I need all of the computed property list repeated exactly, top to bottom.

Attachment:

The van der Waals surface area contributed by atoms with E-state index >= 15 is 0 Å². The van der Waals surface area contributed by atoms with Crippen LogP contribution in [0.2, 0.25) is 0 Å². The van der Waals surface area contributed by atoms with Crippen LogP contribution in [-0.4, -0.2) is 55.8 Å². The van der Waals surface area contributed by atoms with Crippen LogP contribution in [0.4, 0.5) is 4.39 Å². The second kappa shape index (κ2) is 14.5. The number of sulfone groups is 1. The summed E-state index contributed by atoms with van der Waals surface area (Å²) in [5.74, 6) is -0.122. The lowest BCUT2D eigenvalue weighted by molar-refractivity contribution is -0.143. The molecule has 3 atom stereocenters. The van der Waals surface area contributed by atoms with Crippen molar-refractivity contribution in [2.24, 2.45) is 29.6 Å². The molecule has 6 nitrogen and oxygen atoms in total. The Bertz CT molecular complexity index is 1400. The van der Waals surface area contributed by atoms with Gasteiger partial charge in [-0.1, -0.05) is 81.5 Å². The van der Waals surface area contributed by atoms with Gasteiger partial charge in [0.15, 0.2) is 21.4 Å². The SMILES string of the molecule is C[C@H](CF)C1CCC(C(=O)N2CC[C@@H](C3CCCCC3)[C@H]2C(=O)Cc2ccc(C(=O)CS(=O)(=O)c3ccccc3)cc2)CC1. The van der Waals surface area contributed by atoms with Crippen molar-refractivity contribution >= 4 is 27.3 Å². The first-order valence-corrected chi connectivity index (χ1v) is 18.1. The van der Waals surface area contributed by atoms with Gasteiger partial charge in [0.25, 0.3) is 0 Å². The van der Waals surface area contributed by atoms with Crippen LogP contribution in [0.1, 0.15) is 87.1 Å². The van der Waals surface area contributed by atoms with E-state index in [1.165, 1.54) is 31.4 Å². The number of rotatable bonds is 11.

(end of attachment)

The van der Waals surface area contributed by atoms with E-state index >= 15 is 0 Å². The van der Waals surface area contributed by atoms with Crippen LogP contribution in [0.2, 0.25) is 0 Å². The van der Waals surface area contributed by atoms with Crippen LogP contribution in [-0.4, -0.2) is 55.8 Å². The van der Waals surface area contributed by atoms with Crippen LogP contribution in [0.4, 0.5) is 4.39 Å². The second kappa shape index (κ2) is 14.5. The number of sulfone groups is 1. The summed E-state index contributed by atoms with van der Waals surface area (Å²) in [5.74, 6) is -0.122. The lowest BCUT2D eigenvalue weighted by molar-refractivity contribution is -0.143. The molecule has 3 atom stereocenters. The van der Waals surface area contributed by atoms with Crippen molar-refractivity contribution in [2.24, 2.45) is 29.6 Å². The molecule has 6 nitrogen and oxygen atoms in total. The Bertz CT molecular complexity index is 1400. The van der Waals surface area contributed by atoms with Gasteiger partial charge in [-0.1, -0.05) is 81.5 Å². The van der Waals surface area contributed by atoms with Gasteiger partial charge in [0.15, 0.2) is 21.4 Å². The SMILES string of the molecule is C[C@H](CF)C1CCC(C(=O)N2CC[C@@H](C3CCCCC3)[C@H]2C(=O)Cc2ccc(C(=O)CS(=O)(=O)c3ccccc3)cc2)CC1. The van der Waals surface area contributed by atoms with Crippen molar-refractivity contribution >= 4 is 27.3 Å². The first-order valence-corrected chi connectivity index (χ1v) is 18.1. The van der Waals surface area contributed by atoms with Gasteiger partial charge in [0.25, 0.3) is 0 Å². The van der Waals surface area contributed by atoms with Crippen LogP contribution in [0.1, 0.15) is 87.1 Å². The van der Waals surface area contributed by atoms with E-state index in [1.165, 1.54) is 31.4 Å². The number of rotatable bonds is 11.